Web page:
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Just a month or so after being saved from the scrap heap, the A10 is heading off to war once again.  Stars and Stripes reports that the 122nd is slated for deployment against ISIS.

Warms my heart -- I guess the idiotic sorry I meant Supersonic fighter crowd wasn't as valuable as they thought...

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Offline S.M.A.

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Senator McCain aims to save A-10 from retirement
« Reply #58 on: November 07, 2014, 10:02:51 »
McCain to the A-10's rescue?

Military.com

Quote
Sen. John McCain Vows to Save A-10 From Retirement

Associated Press | Nov 07, 2014

PHOENIX – Sen. John McCain says the Air Force won't be able to retire the A-10 Warthog ground attack jet now that he's in line to become chairman of the Senate Armed Services Committee.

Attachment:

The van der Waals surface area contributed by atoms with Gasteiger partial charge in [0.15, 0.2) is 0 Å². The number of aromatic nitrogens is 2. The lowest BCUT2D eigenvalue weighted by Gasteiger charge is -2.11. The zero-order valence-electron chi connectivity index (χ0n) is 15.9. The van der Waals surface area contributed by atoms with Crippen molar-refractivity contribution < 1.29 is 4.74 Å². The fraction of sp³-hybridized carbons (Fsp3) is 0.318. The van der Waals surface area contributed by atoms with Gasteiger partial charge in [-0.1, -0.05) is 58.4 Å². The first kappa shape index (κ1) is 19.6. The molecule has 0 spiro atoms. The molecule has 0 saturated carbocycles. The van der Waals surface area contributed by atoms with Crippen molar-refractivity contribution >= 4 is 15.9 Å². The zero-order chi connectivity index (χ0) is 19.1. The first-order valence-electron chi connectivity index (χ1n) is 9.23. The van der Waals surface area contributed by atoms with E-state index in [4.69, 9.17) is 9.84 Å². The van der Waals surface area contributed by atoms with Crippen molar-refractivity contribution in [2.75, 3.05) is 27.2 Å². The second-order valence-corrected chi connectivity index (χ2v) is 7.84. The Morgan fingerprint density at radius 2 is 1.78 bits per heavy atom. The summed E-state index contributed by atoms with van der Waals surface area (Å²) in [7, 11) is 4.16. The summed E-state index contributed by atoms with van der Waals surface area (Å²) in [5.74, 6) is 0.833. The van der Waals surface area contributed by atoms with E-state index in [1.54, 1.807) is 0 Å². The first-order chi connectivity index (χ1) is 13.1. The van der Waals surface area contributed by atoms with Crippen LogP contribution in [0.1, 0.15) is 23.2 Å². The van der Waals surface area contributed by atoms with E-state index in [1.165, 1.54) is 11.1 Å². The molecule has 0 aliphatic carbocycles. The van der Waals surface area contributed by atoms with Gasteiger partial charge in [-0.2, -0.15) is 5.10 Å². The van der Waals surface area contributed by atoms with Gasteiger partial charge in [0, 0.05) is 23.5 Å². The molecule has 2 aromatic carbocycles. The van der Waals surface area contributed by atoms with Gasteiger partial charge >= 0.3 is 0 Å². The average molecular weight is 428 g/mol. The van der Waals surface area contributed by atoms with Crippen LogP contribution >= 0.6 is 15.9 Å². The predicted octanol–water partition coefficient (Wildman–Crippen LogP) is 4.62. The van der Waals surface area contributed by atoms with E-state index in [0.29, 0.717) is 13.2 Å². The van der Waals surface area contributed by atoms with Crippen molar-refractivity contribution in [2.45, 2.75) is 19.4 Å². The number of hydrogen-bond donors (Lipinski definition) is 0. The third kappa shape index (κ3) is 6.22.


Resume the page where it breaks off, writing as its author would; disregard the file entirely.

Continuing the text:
McCain said Thursday the A-10 is the best close-air support aircraft ever made and there is "no doubt" Congress will prevent its retirement. Davis-Monthan Air Force Base in Tucson has 80 of the twin-jet planes and trains A-10 pilots.

McCain says there's no replacement for the jet's close-air support mission and pointed to a June friendly fire in Afghanistan where a B-1 bomber mistakenly targeted American troops, killing five.

(...SNIPPED)

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Offline Rifleman62

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Re: A-10 Warthog to be retired by USAF (maybe)
« Reply #59 on: November 27, 2014, 12:30:50 »
Update.

http://www.ibtimes.com/10-thunderbolt-deployed-iraq-fight-against-islamic-state-1729923

A-10 Thunderbolt Deployed To Iraq For Fight Against The Islamic State

By Christopher Harress - 26 Nov 14